By Carla Fried
When Apple (AAPL) CEO Tim Cook announced in April that the company was increasing the Apple stock buyback plan to $60 billion, it was the biggest capital allocation news of the year. But that's just a stated intention to spend $60 billion by the end of 2015. Not small potatoes, but really no more than the $20 billion+ in cash Berkshire Hathaway (BRK.B) has committed to new deals so far in 2013.
Berkshire's major cash commitments in less than half a year include the $12 billion for its share of the Heinz (HNZ) takeover, another $2 billion to purchase the 20% of Iscar it didn't already own, and the latest announcement that its MidAmerican Energy unit will spend $5.6 billion to purchase Nevada utility NV Energy (NVE). MidAmerican has been in serious spending mode: In early January, it announced it would spend at least $2 billion to purchase two solar projects outright from SunPower (SPWR). It also has committed another $1.9 billion to build wind turbines in Iowa; though that spend will occur over the next 2.5 years.
In the aggregate, all that spending has to amount to at least one "elephant" for Warren Buffett and Charlie Munger. Yet they still have plenty more cash on hand to burn through before they get anywhere close to the $20 billion or so Buffett has said he considers a permanent cushion given the vagaries of insurance claiming cycles.
It's hard to spend down your cash when your operations are funneling so much earnings your way that you end up with more than $12 billion a year in free cash flow. (And Berkshire is not shy about ponying up for capital expenditures.)
Assuming all the spending of late has pushed Berkshire's cash position south of $35 billion (net of incoming cash from operations) it would still have one of the biggest cash positions among the non-financial stocks in the S&P 500. Using YCharts Stock Screener, Pro subscribers can start with the S&P 500 stocks and then exclude the financial services sector. That knocks out Berkshire Hathaway as well, given that it is officially categorized as a diversified insurance company, despite its significant industrial operations. So a simple tweak is to "add" back the diversified insurance group. After adding "Cash and Short Term Investments" as a filter, and ranking by that financial data point, the resulting list turns up an intriguing list of companies with a whole of cash to allocate.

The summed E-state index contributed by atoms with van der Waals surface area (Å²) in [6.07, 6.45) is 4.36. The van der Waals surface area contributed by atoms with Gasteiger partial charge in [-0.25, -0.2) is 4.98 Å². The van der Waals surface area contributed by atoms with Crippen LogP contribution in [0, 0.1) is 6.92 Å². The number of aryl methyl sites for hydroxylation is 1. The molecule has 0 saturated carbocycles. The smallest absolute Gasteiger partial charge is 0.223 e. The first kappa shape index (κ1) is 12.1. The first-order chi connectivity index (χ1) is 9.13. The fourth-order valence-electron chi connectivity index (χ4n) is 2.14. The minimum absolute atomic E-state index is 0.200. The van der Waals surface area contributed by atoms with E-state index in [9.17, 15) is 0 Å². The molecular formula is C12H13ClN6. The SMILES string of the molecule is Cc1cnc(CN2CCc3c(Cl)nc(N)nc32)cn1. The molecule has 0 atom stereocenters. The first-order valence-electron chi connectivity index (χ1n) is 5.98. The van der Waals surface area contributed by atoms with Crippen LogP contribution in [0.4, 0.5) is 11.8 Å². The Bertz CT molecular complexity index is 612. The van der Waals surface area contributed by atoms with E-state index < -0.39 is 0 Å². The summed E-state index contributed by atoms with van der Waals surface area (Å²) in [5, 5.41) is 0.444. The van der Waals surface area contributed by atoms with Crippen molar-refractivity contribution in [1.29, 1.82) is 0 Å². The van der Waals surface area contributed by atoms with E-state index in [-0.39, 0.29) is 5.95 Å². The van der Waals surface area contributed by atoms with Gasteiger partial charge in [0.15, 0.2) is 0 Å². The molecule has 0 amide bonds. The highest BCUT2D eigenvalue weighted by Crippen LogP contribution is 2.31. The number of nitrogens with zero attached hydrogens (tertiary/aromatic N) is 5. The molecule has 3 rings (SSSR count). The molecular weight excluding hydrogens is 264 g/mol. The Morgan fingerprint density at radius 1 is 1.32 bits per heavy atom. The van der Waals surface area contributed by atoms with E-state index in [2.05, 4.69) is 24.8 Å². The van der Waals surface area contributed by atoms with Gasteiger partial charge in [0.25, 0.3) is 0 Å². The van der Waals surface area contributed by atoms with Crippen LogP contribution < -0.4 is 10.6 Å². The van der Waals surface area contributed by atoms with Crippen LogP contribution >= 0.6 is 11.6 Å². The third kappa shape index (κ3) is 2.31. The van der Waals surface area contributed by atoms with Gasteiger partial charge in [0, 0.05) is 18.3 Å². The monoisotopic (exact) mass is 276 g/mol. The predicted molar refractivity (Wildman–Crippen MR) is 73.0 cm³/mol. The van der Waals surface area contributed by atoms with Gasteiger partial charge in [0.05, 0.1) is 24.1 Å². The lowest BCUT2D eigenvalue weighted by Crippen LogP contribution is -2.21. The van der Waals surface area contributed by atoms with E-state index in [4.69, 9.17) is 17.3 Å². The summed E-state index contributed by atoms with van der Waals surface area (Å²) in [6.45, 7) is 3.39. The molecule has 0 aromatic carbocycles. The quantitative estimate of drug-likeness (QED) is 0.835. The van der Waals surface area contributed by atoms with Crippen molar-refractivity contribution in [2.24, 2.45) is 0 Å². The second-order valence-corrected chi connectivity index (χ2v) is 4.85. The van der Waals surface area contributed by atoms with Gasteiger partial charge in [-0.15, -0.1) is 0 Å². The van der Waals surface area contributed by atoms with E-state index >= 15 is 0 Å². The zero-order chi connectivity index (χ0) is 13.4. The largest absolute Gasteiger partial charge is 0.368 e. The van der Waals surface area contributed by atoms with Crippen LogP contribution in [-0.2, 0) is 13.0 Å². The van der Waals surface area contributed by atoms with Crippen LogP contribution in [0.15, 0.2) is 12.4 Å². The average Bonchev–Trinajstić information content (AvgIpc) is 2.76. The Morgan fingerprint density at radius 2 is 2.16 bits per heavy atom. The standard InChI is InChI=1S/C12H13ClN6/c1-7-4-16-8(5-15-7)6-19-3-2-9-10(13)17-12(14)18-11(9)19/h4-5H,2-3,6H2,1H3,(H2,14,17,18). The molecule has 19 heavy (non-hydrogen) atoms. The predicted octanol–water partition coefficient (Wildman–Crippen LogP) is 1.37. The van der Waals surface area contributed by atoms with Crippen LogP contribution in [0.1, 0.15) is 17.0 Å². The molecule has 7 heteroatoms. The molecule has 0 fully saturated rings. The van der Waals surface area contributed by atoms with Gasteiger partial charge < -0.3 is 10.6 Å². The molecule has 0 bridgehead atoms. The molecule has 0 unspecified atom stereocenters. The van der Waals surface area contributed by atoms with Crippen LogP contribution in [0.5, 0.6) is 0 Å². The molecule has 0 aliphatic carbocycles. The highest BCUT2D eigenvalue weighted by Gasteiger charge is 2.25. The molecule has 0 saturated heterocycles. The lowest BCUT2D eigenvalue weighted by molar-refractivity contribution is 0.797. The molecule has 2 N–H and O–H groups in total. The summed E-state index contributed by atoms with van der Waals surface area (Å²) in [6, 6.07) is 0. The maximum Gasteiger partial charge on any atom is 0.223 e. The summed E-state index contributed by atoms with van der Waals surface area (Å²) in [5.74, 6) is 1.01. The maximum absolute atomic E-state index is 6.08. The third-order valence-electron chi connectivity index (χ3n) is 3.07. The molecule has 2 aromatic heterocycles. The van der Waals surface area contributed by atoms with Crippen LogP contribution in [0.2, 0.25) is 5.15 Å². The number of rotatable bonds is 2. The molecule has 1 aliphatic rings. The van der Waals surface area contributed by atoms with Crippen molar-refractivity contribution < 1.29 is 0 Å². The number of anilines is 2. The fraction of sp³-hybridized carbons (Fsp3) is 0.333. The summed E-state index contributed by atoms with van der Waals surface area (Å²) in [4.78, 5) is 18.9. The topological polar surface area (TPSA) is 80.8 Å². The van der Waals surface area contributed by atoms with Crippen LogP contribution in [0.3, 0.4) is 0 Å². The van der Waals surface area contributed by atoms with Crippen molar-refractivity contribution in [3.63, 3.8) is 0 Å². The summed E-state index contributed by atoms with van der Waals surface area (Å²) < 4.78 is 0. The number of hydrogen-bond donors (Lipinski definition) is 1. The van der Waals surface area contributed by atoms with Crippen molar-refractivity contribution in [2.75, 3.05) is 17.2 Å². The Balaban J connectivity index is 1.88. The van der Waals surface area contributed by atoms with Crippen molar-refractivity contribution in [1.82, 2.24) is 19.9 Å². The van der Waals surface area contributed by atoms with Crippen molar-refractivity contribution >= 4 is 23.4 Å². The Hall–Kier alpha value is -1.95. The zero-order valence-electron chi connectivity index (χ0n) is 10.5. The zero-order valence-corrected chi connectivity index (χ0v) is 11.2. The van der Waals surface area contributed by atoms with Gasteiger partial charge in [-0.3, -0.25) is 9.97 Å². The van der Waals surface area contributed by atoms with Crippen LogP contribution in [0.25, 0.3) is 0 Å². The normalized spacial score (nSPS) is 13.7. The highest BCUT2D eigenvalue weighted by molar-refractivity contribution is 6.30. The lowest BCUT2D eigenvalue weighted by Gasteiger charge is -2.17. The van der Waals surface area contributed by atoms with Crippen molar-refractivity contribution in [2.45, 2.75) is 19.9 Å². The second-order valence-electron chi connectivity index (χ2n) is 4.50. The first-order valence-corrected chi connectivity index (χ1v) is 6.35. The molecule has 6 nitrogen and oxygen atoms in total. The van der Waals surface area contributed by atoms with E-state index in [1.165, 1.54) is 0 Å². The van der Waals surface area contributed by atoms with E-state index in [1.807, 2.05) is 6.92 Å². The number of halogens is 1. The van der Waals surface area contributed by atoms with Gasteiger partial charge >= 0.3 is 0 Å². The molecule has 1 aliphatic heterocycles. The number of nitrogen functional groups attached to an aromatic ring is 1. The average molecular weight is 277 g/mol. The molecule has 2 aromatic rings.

Aegon (AEG) and ING (ING) should be tossed; they are indeed straight up insurance companies, unlike Berkshire's diversified business. That puts General Electric (GE) and its $125 billion in cash and short-term investments at the top of the list. Yet that too is a bit misleading, as GE derives a significant portion of its business from its financial services arm.
Still, GE clearly is feeling flush enough these days to be spending again. It recently announced its own big buyback program, increased the recovering GE dividend and is doing deals. In late December, it announced it would buy up Italian aviation parts manufacturer Avio for $4.3 billion, and more recently it announced a $3.3 billion deal for Lufkin Industries (LUFK). The company says it has another $2.4 billion to spend on acquisitions for the remainder of the year.
The rest of the list suggests there could be some big deal making in pharma and tech, as the likes of Microsoft (MSFT), Google (GOOG), Apple, Johnson & Johnson (JNJ) and Pfizer (PFE) have large cash positions. Given that a significant portion of the cash is held offshore, it's conceivably easier to spend the money on some one-off acquisitions, rather than having to suffer the indignity of repatriating the money and having to pay tax, in order to commit to a rising dividend payout. (or in the case of Google, initiate a dividend, god forbid.) Or maybe at this juncture, with the market (and market capitalizations) up sharply, the cash kings are looking to keep some powder dry in hopes of deploying at the next sizable market correction. Though Berkshire's recent deal making suggests now isn't exactly a bad time to spend. All that's clear is that those deep cash positions provide plenty of flexibility to spend -- either on deals or returning capital to shareholders. Or waiting for a hedge fund agitator to get on your case.
Carla Fried, a senior contributing editor at ycharts.com, has covered investing for more than 25 years. Her work appears in The New York Times, Bloomberg.com and Money Magazine. She can be reached at email@example.com. For a demonstration of YCharts Platinum, go to ycharts.com/info/pro_platinum.